While reading Anne of Green Gables to my daughter, I heard the wind suddenly rise. My little girl slid over to the window and pushed the blinds upward to reveal a brown-grey sky and trees that whipped toward the west. We watched this phenomenon while my husband raced outside to save some ceramic ware we had on the patio table. My daughter held the sliding glass for him, and the thick air bit her eyes, making her turn aside. Meanwhile, I was gaping at the noise and dust rushed into my waiting cavity from the open portal, which set me to smacking my mouth in distaste.
This western town is built on desert, so a powerful wind whips up the fickle soil into a restless and engulfing dust storm. It browns out the world, and throws one back onto long ago images of a barren desert where this great city now stands or makes one think of cowboys hunched up in their dusters, hats down to protect their eyes on open ground while they listen to the sharp complaints of their horses.
But there's also something about a strong wind's strange howl that makes one feel as if one should be in, as Gordon Lightfoot once said, "a castle dark or a fortress strong". One might be alone with the wailings of a restless ghost, or hiding from the ragings of a blood thristy villian. Or, more pleasantly, one might be running toward one's beloved in the broad hall whose return from battle, while long desired, was improbable. The noise, especially as it thrashes the boughs of trees, is very emotive, and it stirs up the imagination and manipulates one's thoughts.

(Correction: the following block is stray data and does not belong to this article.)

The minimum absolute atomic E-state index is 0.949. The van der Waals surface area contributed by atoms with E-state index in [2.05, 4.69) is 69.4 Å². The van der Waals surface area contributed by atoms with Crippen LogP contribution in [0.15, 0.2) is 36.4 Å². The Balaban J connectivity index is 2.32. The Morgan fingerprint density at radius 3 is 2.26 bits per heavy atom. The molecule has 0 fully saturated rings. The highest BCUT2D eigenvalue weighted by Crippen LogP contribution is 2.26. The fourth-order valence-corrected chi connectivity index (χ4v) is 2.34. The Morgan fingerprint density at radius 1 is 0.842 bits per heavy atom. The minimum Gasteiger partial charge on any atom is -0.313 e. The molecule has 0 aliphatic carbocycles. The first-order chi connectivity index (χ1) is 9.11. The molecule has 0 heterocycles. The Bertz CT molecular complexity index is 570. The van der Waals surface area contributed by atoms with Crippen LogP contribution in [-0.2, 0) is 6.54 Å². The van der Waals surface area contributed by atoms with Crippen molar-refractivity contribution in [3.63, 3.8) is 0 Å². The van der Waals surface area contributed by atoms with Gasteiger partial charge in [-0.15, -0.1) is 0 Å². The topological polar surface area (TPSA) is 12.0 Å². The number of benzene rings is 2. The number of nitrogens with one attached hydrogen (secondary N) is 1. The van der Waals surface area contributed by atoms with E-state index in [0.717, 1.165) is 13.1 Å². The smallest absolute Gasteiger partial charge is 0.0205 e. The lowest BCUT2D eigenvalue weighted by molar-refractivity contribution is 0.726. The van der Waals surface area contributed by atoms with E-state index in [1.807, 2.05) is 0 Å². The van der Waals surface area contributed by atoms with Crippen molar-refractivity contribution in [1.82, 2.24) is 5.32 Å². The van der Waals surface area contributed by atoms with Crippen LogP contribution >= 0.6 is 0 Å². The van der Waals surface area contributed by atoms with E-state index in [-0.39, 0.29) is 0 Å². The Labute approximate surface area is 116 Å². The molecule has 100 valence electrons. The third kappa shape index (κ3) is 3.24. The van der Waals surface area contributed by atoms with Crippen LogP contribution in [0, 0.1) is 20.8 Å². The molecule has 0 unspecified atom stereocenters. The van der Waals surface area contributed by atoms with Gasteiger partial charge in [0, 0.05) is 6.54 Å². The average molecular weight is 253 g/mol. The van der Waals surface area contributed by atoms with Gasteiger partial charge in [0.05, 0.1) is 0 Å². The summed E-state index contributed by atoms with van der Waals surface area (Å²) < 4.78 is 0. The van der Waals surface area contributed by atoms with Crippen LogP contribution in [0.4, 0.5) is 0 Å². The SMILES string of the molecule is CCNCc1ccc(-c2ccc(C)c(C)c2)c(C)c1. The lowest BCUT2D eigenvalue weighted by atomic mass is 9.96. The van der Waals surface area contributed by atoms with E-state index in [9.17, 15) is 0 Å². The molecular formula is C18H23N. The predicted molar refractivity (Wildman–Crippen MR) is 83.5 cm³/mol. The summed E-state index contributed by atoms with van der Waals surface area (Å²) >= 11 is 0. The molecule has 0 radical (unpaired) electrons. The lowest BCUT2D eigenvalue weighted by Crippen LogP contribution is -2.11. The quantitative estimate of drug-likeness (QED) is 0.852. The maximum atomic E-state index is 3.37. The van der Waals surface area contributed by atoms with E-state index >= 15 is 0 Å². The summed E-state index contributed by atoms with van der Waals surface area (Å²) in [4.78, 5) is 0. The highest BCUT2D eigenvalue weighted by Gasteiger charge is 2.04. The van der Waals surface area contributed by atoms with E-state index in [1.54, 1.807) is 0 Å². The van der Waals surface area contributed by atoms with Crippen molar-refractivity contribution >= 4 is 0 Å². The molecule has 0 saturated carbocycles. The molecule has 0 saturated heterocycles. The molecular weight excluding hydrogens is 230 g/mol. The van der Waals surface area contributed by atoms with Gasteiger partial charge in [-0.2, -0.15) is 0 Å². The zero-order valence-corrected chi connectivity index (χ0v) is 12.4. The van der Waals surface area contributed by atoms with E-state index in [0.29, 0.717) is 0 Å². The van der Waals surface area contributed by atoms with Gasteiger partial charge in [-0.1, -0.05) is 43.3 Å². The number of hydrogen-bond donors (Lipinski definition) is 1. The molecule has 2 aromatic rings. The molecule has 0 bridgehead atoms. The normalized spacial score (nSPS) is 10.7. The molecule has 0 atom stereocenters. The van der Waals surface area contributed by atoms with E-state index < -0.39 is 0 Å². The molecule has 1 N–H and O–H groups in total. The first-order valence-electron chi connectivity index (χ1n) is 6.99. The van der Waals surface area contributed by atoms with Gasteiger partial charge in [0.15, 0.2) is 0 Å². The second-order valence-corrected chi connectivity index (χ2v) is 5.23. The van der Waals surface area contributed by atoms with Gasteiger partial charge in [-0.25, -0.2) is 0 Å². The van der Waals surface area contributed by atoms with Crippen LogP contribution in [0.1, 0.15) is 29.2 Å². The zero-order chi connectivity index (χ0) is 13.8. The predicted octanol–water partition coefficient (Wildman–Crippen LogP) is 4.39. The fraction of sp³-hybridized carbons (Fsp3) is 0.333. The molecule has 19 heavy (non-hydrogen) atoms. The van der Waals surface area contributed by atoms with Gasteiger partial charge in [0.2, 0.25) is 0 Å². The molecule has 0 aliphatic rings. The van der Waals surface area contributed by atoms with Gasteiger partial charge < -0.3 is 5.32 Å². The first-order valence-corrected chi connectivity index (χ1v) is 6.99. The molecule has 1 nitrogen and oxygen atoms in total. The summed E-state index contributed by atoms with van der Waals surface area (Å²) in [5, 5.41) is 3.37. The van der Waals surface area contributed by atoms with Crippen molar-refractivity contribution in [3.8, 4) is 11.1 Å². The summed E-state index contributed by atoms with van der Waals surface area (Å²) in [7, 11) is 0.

My eldest girl and I turned out the lamp, so we could sit together, watch, listen and imagine. Outside the window, it looked as it does when rain obscures the landscape with its torrential streams. But there was no rain in those artificial ground-hugging clouds - only dirt. After we had watched the wind die down and resurge a few times in the trees, I sent my girl to bed.
The storm subsided shortly after. I did not even have a chance to fear. For during most summer storms, I sit in the dark of a recliner in the living room, a sleeping child on my lap, and dread the enormous eucalyptus in our front yard, waiting for their branches to splinter in the frenzied wind onto the roof of our home. I have no doubt I will keep that anxious vigil sometime before summer is through.
This morning we found the evidence left from the previous evening's fifty mile dust storm. We went out early to eat our breakfast on the patio before the heat could slaughter that pleasure, and there was no place to set our dishes, our newspaper or our bums. Everything was layered with the grit of mother nature's whim.